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Comdex

Comdex Operators File for Bankruptcy 161

Posted by pudge
from the all-about-the-pentiums-baby dept.
VileScum writes "According to this article in The Australian, Los Angeles-based Key3Media Group, the company operating the giant Comdex trade show, filed for protection from its creditors yesterday in the United States Bankruptcy Court. Does this mean I have to start buying cloths again instead of getting them at trade shows?" Also see a story in The New York Times. Concerns of bankruptcy were voiced last November.
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Comdex Operators File for Bankruptcy

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  • cloths? (Score:5, Funny)

    by jd81eldo (156859) on Tuesday February 04, 2003 @09:36AM (#5222235)
    I got a few free shirts at Comdex, but I never saw a booth giving out free cloths
  • by Hairy_Potter (219096) on Tuesday February 04, 2003 @09:39AM (#5222257) Homepage
    to protect them against an incipient class action lawsuit by inexperienced geeks who were tramautized by picking up "girls" in Las Vegas with large Adam's Apples during the last Comdex.
  • by YeOldeGnurd (14524) on Tuesday February 04, 2003 @09:39AM (#5222258) Homepage Journal
    The sex industry is recession-proof. I'm sure Adultdex isn't going under.

    Oh, but I guess they don't do clothing there, do they. Darn.

    • Well no, but some cloths might come in handy.
    • You know, I used to believe that. then I bought Mustang Ranch at the IPO.
    • The sex industry is recession-proof. I'm sure Adultdex isn't going under.


      Actually, a large portion of their profits comes from "going under".

      And yes, that is "comes" with an O and an E...
    • by Anonymous Coward
      They may not be going under, but they sure are "going down".
    • by Anonymous Coward
      I'm sure even they have been impacted by the
      economic downturn that has affected Key3media.

      Adultdex was started (inspired) by a group of
      companies that had gotten kicked out of COMDEX for
      selling adult-oriented products (CDs) back in the
      mid nineties. At first it was just a competitive
      slam back at the Interface group (IIRC), for kicking
      them out in the first place.
      As time passed, more of the "corporate" adult entertainment
      promoters took over the convention and it has become more
      of a venue for new and growing franchises looking for market
      deals, and local Las Vegas entertainers. ... but it was always meant to take advantage of the presence
      of the COMDEX crowds both for promotion and to get extra bodies
      in the door.
      Less people going to COMDEX meant less foot traffic showing up for Adultdex.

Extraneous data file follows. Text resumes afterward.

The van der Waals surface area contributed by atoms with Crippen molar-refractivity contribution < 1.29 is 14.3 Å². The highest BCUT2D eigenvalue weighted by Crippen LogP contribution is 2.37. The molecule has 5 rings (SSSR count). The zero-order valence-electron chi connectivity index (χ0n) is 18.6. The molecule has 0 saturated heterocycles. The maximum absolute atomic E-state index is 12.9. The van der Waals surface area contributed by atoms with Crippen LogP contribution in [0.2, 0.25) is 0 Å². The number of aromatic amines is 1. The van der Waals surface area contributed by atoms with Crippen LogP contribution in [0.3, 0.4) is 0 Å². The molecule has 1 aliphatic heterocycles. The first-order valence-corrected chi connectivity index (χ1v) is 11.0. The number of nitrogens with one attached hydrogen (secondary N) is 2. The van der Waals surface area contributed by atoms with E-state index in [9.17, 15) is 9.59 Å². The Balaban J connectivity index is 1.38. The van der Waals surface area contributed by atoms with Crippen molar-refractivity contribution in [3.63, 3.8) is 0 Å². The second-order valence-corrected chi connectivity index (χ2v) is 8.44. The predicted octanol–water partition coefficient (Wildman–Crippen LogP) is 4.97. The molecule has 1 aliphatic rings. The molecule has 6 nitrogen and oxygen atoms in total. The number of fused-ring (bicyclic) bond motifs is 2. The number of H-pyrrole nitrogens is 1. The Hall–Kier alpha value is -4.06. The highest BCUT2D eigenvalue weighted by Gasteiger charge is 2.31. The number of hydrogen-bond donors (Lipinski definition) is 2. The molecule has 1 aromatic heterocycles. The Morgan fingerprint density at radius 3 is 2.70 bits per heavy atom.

In past years it was as heavily promoted on taxi and street
      signs as any of the marketed high-tech companies that were
      on the COMDEX show floor. This last year, I don't recall seeing
      even one sign around the LV convention center mentioning it.

      I'm sure they suffered less for the cost of their hotel convention
      space than Key3media did for all its venues, but that doesn't mean
      they did not notice a distinct drop in the amount of horny geeks
      showing up after the main show hours ended.

      Of course I could be wrong, I didn't get by there last year to see
      how much attention ADX was getting. For all I know the geeks may
      have been so disappointed with the content at the LVCC that the
      made a point to check out what else Las Vegas had to offer.

      BTW: Even Adultdex had t-shirts, posters, and other chachkis,
      but they usually were sold as souvenir items.
  • Comdex Memories (Score:5, Interesting)

    by kahei (466208) on Tuesday February 04, 2003 @09:39AM (#5222260) Homepage

    Long ago, before I had a Real Job(tm), I helped out at one of the very first comdexes to earn money to buy crusts of dry bread.

    And there were all these people there, totally focused on building a stand that was better than the next stand, which in turn was trying to be better than the next one. Not because all the people loved stands or anything, but just because they'd all talked each other into believing it was really important.

    And they totally broke their backs to get their stands ready, they seriously worked 20 hour days to make sure their glossy stand thing worked perfectly and all the brochures and things were in the right place, although none of them actually cared about brochures or stands.